Gaining insight into the urinary microbiome

The urinary microbiome has quickly become a hot topic of investigation, leading to a burgeoning collection of scientific literature in this area. Multiple scientific investigations have studied which microorganisms make up the urinary microbiome, and how changes in the microbiome may result in or be a result of disease.

Lactobacillus is the most common species of bacteria in the female urinary microbiome, but other bacteria including Streptococcus, Staphylococcus, Aerococcus, Gardnerella, and Bifidobacterium are also present. There’s evidence that the urinary microbiome changes with age. In addition, previous studies have shown that women with various urologic conditions, including overactive bladder and interstitial cystitis/bladder pain syndrome, have an altered urinary microbiome.

Study links urinary microbiome and urinary incontinence

In a recent publication in the American Journal of Obstetrics and Gynecology, researchers found that women with urinary incontinence — urine loss beyond one’s control — had different urinary microbiomes compared with continent women. The microbiomes differed not only in terms of the types of bacteria present, but also in terms of the diversity of species present. Furthermore, women who had stress urinary incontinence (urine loss with physical activity) had different urinary microbiomes compared to women who had urgency urinary incontinence (urine loss with a sudden desire to urinate).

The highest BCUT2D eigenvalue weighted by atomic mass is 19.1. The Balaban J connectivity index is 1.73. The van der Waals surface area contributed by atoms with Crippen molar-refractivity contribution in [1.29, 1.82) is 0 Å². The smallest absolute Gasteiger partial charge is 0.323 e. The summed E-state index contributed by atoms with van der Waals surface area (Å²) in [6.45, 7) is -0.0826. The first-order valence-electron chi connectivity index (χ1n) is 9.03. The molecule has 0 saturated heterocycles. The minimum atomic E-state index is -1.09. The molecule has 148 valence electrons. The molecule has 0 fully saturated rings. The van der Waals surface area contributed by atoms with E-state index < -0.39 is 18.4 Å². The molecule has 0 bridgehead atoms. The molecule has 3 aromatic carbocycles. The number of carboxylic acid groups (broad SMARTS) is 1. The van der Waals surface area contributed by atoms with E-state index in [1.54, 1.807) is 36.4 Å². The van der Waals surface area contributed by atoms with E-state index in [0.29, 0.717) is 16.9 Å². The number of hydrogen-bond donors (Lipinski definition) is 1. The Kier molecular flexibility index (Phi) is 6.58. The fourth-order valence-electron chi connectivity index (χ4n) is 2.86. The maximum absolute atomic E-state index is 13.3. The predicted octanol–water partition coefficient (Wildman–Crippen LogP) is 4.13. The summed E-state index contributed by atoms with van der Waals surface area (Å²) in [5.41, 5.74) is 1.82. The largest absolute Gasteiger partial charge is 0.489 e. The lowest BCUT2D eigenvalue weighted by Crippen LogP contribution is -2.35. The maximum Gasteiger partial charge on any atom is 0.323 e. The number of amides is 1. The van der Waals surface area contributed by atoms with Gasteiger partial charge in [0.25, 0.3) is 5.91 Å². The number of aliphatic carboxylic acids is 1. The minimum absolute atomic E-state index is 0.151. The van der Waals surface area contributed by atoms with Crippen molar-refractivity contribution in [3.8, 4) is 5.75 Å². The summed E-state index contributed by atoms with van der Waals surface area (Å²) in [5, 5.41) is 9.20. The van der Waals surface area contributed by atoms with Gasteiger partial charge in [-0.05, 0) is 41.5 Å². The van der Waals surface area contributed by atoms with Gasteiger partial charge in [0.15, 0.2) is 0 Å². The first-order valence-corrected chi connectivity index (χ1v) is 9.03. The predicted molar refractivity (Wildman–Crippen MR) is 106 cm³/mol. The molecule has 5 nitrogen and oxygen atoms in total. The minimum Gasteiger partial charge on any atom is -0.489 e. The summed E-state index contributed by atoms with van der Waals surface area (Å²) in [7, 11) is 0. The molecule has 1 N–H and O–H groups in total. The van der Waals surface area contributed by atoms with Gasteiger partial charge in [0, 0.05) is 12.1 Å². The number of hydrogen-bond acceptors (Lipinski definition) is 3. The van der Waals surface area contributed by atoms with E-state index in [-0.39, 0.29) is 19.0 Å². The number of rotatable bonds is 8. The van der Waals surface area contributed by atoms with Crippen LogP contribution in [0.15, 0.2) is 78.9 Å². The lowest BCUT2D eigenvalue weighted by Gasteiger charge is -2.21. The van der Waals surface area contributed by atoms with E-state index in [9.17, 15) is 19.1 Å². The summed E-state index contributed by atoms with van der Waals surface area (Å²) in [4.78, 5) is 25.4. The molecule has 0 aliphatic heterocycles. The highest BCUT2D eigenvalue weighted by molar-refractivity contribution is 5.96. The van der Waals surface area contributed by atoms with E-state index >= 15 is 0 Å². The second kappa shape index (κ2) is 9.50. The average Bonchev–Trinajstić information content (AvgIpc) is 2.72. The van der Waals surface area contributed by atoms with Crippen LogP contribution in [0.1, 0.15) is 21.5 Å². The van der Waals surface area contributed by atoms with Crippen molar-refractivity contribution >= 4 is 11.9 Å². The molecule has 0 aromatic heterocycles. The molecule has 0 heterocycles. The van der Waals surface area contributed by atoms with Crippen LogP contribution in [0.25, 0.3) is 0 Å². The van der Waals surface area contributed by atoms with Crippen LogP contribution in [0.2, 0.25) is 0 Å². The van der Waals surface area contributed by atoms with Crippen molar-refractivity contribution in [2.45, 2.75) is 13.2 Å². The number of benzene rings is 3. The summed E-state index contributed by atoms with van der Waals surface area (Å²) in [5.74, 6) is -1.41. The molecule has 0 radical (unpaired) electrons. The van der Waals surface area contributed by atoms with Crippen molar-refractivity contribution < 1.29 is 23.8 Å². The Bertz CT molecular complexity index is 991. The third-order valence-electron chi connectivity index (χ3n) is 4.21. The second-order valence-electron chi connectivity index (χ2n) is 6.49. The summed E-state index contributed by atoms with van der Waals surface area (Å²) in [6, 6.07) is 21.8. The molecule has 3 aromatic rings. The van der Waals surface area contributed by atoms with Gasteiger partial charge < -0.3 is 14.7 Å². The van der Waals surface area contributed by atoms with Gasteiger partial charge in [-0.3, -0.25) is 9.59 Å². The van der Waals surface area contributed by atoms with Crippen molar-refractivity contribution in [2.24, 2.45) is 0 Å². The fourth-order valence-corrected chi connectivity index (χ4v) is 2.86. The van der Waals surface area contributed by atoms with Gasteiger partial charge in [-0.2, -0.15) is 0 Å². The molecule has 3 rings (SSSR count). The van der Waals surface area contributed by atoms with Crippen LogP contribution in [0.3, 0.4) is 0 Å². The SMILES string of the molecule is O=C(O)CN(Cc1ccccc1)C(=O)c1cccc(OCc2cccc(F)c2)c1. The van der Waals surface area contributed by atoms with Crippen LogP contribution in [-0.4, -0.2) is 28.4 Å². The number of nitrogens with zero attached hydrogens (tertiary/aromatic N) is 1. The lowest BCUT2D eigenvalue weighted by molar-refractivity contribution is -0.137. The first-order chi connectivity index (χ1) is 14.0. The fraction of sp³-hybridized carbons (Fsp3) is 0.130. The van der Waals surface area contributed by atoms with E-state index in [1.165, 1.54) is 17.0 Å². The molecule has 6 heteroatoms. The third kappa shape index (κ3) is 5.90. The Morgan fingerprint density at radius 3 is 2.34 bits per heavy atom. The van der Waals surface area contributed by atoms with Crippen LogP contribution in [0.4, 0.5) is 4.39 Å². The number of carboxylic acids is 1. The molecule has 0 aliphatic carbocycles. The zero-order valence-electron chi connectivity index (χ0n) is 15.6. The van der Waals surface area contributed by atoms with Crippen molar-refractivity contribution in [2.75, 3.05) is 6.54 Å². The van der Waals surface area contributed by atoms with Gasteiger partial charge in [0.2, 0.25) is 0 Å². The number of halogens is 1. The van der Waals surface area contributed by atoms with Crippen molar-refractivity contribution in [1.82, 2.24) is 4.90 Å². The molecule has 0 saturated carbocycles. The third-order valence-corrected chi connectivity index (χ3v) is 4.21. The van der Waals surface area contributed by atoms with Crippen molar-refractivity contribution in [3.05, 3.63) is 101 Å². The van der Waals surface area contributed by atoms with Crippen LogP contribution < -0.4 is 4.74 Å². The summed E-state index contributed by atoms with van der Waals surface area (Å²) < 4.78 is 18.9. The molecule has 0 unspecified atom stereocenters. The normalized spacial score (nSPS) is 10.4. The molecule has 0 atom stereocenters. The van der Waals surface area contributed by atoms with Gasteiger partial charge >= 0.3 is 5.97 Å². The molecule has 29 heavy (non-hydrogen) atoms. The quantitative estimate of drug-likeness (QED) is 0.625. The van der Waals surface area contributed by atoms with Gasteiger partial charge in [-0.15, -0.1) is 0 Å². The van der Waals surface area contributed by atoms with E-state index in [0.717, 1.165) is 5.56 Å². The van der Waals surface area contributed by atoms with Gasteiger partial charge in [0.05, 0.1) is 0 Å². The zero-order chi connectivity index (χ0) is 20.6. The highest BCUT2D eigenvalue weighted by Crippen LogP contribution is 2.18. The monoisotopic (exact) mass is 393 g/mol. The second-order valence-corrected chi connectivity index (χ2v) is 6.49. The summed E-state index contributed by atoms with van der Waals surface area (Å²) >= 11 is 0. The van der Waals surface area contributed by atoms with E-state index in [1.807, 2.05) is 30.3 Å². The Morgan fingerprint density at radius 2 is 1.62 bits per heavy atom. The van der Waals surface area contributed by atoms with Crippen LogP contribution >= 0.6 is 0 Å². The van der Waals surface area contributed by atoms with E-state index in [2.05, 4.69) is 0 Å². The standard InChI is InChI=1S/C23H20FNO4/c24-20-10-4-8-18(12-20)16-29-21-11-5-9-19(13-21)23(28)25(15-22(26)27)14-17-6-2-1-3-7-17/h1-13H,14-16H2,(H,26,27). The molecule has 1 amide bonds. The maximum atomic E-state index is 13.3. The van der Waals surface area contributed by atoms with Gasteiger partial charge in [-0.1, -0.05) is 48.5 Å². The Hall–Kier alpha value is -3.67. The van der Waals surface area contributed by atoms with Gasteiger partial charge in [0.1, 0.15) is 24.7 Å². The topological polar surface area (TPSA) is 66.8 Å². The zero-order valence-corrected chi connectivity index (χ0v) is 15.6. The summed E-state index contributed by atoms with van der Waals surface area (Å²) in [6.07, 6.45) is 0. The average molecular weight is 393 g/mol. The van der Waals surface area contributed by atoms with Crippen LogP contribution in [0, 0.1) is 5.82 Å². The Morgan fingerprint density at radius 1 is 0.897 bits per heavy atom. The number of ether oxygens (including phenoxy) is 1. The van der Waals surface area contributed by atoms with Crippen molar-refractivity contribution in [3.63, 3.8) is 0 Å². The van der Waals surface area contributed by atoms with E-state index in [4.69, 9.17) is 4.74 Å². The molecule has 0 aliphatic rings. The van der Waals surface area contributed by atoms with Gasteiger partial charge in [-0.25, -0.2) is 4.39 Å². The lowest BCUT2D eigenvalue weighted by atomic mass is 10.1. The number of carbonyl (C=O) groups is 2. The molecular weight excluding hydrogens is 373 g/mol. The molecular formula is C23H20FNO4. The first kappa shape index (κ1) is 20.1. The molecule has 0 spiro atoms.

In a sense, these findings are not surprising given that stress and urgency urinary incontinence have different underlying causes. Stress urinary incontinence is thought to be more of an anatomic problem (having to do with the structure of body parts), while urgency urinary incontinence is thought to be more of a physiologic one (how body parts function).

These study findings raise the question of whether differences in the urinary microbiome play a role in causing urinary incontinence, or are a consequence of these conditions — not unlike the chicken-and-egg conundrum. Further research is needed to better understand the connection.

A role for probiotics in treating urologic conditions?

These study findings may also prompt questions about whether probiotics have a role in managing urinary incontinence. However, most urinary microbiome studies to date are descriptive in nature, and have not looked into probiotic use for the treatment of most urologic conditions. However, there are some studies (like this one and this one) that suggest Lactobacillus-based probiotics may be effective in preventing urinary tract infections.

Emerging research about the urinary microbiome represents an important next step in our quest to increase the treatment options available to women with urinary incontinence and other urologic conditions.

The post An emerging link between the urinary microbiome and urinary incontinence appeared first on Harvard Health Blog.

Source : Harvard Health More